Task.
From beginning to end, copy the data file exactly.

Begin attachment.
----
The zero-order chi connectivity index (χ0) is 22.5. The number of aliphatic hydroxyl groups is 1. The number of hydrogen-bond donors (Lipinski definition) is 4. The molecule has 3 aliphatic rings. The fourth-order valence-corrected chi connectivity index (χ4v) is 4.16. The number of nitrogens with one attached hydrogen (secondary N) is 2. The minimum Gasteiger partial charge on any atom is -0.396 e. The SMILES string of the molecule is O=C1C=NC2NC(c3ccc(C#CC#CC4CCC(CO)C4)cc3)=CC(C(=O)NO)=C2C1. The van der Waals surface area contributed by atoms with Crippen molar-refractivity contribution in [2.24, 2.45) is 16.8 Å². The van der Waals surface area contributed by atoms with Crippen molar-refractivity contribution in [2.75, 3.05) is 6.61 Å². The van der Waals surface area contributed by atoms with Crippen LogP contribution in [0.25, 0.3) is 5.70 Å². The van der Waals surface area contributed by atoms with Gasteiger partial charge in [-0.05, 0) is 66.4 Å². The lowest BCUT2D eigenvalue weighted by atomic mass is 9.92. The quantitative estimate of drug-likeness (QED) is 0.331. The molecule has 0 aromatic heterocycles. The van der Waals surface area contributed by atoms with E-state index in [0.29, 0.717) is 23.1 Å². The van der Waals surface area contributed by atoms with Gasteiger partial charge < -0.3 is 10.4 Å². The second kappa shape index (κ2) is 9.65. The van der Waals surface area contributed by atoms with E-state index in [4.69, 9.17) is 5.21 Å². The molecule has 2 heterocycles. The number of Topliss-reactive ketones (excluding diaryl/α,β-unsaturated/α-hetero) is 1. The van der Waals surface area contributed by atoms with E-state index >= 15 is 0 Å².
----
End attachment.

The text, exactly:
The zero-order chi connectivity index (χ0) is 22.5. The number of aliphatic hydroxyl groups is 1. The number of hydrogen-bond donors (Lipinski definition) is 4. The molecule has 3 aliphatic rings. The fourth-order valence-corrected chi connectivity index (χ4v) is 4.16. The number of nitrogens with one attached hydrogen (secondary N) is 2. The minimum Gasteiger partial charge on any atom is -0.396 e. The SMILES string of the molecule is O=C1C=NC2NC(c3ccc(C#CC#CC4CCC(CO)C4)cc3)=CC(C(=O)NO)=C2C1. The van der Waals surface area contributed by atoms with Crippen molar-refractivity contribution in [2.24, 2.45) is 16.8 Å². The van der Waals surface area contributed by atoms with Crippen molar-refractivity contribution in [2.75, 3.05) is 6.61 Å². The van der Waals surface area contributed by atoms with Crippen LogP contribution in [0.25, 0.3) is 5.70 Å². The van der Waals surface area contributed by atoms with Gasteiger partial charge in [-0.05, 0) is 66.4 Å². The lowest BCUT2D eigenvalue weighted by atomic mass is 9.92. The quantitative estimate of drug-likeness (QED) is 0.331. The molecule has 0 aromatic heterocycles. The van der Waals surface area contributed by atoms with E-state index in [0.29, 0.717) is 23.1 Å². The van der Waals surface area contributed by atoms with Gasteiger partial charge < -0.3 is 10.4 Å². The second kappa shape index (κ2) is 9.65. The van der Waals surface area contributed by atoms with E-state index in [4.69, 9.17) is 5.21 Å². The molecule has 2 heterocycles. The number of Topliss-reactive ketones (excluding diaryl/α,β-unsaturated/α-hetero) is 1. The van der Waals surface area contributed by atoms with E-state index >= 15 is 0 Å².